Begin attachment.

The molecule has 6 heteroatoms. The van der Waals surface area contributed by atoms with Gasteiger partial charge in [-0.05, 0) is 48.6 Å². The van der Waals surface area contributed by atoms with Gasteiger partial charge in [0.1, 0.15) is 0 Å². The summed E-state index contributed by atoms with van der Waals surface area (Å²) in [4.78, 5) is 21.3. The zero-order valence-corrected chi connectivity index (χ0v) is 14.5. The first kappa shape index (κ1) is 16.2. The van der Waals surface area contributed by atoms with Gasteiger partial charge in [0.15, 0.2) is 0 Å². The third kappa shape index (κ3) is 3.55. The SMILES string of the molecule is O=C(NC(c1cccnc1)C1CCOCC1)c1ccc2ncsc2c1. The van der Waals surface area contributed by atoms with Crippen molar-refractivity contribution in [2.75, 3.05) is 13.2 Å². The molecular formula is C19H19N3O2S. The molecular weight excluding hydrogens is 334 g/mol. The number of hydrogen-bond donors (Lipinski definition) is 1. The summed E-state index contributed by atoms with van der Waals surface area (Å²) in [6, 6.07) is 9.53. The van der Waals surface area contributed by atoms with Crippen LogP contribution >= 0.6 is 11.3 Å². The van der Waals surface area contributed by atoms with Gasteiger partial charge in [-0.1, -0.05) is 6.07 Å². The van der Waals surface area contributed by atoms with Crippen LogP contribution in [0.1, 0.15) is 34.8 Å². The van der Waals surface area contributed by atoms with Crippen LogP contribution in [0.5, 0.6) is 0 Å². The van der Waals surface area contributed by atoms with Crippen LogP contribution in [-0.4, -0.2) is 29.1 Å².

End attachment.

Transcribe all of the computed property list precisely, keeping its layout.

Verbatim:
The molecule has 6 heteroatoms. The van der Waals surface area contributed by atoms with Gasteiger partial charge in [-0.05, 0) is 48.6 Å². The van der Waals surface area contributed by atoms with Gasteiger partial charge in [0.1, 0.15) is 0 Å². The summed E-state index contributed by atoms with van der Waals surface area (Å²) in [4.78, 5) is 21.3. The zero-order valence-corrected chi connectivity index (χ0v) is 14.5. The first kappa shape index (κ1) is 16.2. The van der Waals surface area contributed by atoms with Gasteiger partial charge in [0.15, 0.2) is 0 Å². The third kappa shape index (κ3) is 3.55. The SMILES string of the molecule is O=C(NC(c1cccnc1)C1CCOCC1)c1ccc2ncsc2c1. The van der Waals surface area contributed by atoms with Crippen molar-refractivity contribution in [2.75, 3.05) is 13.2 Å². The molecular formula is C19H19N3O2S. The molecular weight excluding hydrogens is 334 g/mol. The number of hydrogen-bond donors (Lipinski definition) is 1. The summed E-state index contributed by atoms with van der Waals surface area (Å²) in [6, 6.07) is 9.53. The van der Waals surface area contributed by atoms with Crippen LogP contribution >= 0.6 is 11.3 Å². The van der Waals surface area contributed by atoms with Gasteiger partial charge in [-0.1, -0.05) is 6.07 Å². The van der Waals surface area contributed by atoms with Crippen LogP contribution in [0.1, 0.15) is 34.8 Å². The van der Waals surface area contributed by atoms with Crippen LogP contribution in [0.5, 0.6) is 0 Å². The van der Waals surface area contributed by atoms with Crippen LogP contribution in [-0.4, -0.2) is 29.1 Å².